Nola doesn’t believe there’s such a thing as a stranger
Published 2:21 pm Tuesday, October 30, 2007
Nola is a lover, definitely a lover.
She believes everyone is her friend, even dogs that come out of their yards snarling and making other threatening noises. Fortunately, there aren’t too many of those.
Mostly, she runs into folks like Slim and his parents. Slim is a mottled gray, white and black shepherd that gets around on only three legs, but he does a lot on those three legs. He, too, is a lover.
We stopped at Slim’s house on Friday while his parents were having a garage sale, and of course Slim had to greet Nola. We were out for one of our walks. Of course, our excuse for walking is that Nola needs the walk, but while she enjoys it, we are the ones that really need it.
For all her seemingly self assurance going up to meet Slim, she still showed a little shyness at the end. It was okay in Nola’s opinion for her to smell Slim’s backside but not for him to smell hers.
Strange how dogs greet and meet, but that’s the way they do.
At eight months, Nola still is a bit rambunctious, but she’s getting better. After a few hyperactive moments with Slim’s parents, she settled down and mostly minded her manners.
I was worried she might be even more hyperactive than normal because the weather has been so cool that Nola is in her glory. Instead of getting hot and slowing down on the walks these days, she’s now leader of the pack. We have to step out to keep up with her.
Shortly after the visit, we were on our way again. Nola was happy that she had been able to have a little neighborhood doggy gossip with Slim and be petted by his parents. She also liked the treats and water Slim’s mother provided.
As we walked the rest of the way home, we pondered the way of dogs. The night before we had been to the Ducks Unlimited banquet and several of the items that were for auction there had to do with dogs.
There was a print of puppies of the four major types of retrievers used by duck hunters these days — a Chesapeake Bay retriever; the three lab colors of yellow, chocolate and black, and, of course, a golden retriever. I have read where the Brittany, the flat-coat retriever and the American water spaniel remain popular with some folks and how some the European multipurpose hunting dogs are making inroads, but I believe the Chessies, the labs and the goldens will retain their spot for sometime to come.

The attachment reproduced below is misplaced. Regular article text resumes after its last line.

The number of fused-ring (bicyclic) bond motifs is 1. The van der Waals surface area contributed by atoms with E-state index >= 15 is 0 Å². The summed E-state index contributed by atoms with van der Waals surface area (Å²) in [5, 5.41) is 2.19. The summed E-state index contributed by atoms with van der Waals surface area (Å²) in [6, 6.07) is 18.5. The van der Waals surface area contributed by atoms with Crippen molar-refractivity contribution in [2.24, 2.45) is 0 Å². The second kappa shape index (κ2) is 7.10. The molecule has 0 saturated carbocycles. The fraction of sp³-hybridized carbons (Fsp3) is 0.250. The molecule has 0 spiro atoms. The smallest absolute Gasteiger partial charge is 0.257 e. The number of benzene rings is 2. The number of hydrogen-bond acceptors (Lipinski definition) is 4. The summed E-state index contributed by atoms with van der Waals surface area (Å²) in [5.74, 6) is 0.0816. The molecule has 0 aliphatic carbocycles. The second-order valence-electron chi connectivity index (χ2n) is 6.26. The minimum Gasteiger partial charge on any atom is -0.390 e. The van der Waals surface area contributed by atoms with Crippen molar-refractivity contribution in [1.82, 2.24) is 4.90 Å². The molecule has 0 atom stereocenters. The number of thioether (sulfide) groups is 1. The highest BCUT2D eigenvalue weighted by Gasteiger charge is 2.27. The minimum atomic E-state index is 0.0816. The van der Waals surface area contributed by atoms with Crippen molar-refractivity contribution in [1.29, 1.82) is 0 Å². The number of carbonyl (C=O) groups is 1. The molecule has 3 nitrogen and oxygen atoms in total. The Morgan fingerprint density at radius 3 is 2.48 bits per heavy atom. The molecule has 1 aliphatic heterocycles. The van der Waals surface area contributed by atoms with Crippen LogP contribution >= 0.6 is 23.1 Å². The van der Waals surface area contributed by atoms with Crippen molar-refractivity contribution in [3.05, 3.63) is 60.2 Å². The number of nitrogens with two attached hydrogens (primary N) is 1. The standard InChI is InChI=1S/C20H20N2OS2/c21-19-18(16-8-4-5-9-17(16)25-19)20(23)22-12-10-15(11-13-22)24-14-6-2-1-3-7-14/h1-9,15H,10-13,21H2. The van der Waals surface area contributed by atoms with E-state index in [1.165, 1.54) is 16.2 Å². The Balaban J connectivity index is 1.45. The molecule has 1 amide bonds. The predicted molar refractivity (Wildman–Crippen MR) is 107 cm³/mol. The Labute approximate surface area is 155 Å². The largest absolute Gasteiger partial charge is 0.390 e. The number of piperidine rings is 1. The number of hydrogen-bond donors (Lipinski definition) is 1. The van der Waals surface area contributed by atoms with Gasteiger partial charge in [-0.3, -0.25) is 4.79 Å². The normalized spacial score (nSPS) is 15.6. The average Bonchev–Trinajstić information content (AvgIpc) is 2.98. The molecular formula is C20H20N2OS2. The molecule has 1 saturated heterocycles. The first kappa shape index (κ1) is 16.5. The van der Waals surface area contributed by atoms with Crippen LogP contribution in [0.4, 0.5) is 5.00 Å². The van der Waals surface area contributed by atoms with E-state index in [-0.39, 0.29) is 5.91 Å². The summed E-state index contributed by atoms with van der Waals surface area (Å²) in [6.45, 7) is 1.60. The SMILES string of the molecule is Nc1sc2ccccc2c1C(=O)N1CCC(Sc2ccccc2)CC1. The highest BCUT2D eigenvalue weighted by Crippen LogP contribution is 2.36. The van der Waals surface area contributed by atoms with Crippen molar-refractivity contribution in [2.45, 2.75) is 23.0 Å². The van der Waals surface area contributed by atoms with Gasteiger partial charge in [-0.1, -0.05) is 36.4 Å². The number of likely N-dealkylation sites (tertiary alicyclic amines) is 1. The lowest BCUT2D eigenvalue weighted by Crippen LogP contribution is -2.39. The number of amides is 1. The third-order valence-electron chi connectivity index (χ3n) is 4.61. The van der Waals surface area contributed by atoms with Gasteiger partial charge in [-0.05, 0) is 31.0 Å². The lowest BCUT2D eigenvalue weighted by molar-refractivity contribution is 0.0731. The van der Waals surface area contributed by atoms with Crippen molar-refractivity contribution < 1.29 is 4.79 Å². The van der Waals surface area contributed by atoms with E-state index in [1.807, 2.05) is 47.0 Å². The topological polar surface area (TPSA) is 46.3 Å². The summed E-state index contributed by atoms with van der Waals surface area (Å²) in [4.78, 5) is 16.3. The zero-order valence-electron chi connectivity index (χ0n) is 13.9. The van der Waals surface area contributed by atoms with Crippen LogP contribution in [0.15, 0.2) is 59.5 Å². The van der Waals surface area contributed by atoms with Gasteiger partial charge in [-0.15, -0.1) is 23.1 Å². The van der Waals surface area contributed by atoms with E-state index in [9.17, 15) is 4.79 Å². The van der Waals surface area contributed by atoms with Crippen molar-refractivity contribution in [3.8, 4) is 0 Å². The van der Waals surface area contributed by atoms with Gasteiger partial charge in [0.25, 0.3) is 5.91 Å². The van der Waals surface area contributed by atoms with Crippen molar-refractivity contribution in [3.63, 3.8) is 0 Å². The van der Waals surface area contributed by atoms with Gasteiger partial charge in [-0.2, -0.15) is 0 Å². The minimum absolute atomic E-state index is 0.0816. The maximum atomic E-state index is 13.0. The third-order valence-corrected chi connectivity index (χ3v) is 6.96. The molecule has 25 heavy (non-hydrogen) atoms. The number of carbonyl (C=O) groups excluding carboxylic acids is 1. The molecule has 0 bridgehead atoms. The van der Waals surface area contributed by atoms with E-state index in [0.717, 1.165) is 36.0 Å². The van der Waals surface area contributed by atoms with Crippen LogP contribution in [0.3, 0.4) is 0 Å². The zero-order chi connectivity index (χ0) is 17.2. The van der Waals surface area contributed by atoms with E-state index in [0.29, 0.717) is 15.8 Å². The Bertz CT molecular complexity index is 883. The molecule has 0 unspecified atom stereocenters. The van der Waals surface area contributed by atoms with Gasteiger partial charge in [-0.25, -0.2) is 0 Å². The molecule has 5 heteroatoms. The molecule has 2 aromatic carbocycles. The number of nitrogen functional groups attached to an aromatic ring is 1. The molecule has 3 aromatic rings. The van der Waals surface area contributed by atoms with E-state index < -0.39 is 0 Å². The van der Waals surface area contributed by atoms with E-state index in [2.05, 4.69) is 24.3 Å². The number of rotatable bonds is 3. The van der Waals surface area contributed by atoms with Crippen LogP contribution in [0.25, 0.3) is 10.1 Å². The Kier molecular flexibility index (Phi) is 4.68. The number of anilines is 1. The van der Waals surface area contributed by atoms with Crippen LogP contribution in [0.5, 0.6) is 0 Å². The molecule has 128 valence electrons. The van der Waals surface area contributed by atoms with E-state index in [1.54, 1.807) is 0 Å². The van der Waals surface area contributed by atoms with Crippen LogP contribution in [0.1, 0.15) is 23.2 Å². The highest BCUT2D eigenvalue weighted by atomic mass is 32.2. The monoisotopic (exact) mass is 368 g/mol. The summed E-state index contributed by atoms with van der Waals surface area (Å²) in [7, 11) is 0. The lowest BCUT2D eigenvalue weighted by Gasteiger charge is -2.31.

The golden, in my opinion, is the sweetest of the lot. Labs, though, are certainly the most common retriever used by duck hunters.
I have known only one person that owned Chessies, and he swore by them. He hunted big water up along the Tennessee River and occasionally went east and hunted salt water marshes and flats in the region where Chessies originated. He said Chessies are not as mean as their reputation but they are as powerful and tough as their reputations when it comes to seeking out and retrieving ducks in the harshest of weather, terrain and water conditions.
I have read where Chessies replaced another retriever that has always fascinated me in the literature, though I don’t think I have ever seen one in the flesh, the Irish water spaniel, also a tough and powerful retriever.
The Chesapeake Bay retriever, by the way, is one of the few breeds that have been developed in the United States and you can surmise the region from its name.
What I don’t understand is why goldens aren’t more popular as actual duck retrievers, but that’s probably just me. I think they make the best family dogs of all the retrievers, especially if children are present, besides being really good and strong retrievers. I think probably one reason from what I have heard some people say is their long hair and the way they shed, but they are still the sweetest of dogs.
Nola, when I get her trained, or at least as well as I can train her, like all my dogs will probably be the most spoiled one on the water, but she and her ways will suit me. As I have mentioned before, I shoot ducks close in both from my own knowledge of my shooting ability and to avoid the long and difficult retrieves I haven’t the knowledge or ability to train Nola to make.
The really hard part of the training for me is about to start — force training to retrieve. She’s a natural retriever, but I had impressed on me long ago the importance of the force training for that duty and I believe in it. It’s the one place in her training where I’m going to really have to steel my heart to Nola’s complaints and pouts. No, it’s not painful, though in some hands it can be, but it is tedious and boring.
I’ll take her for walks after the training sessions and maybe that will mollify her somewhat. At least she will have the opportunity to gossip with Slim and others along the way and tell them what a mean person I am.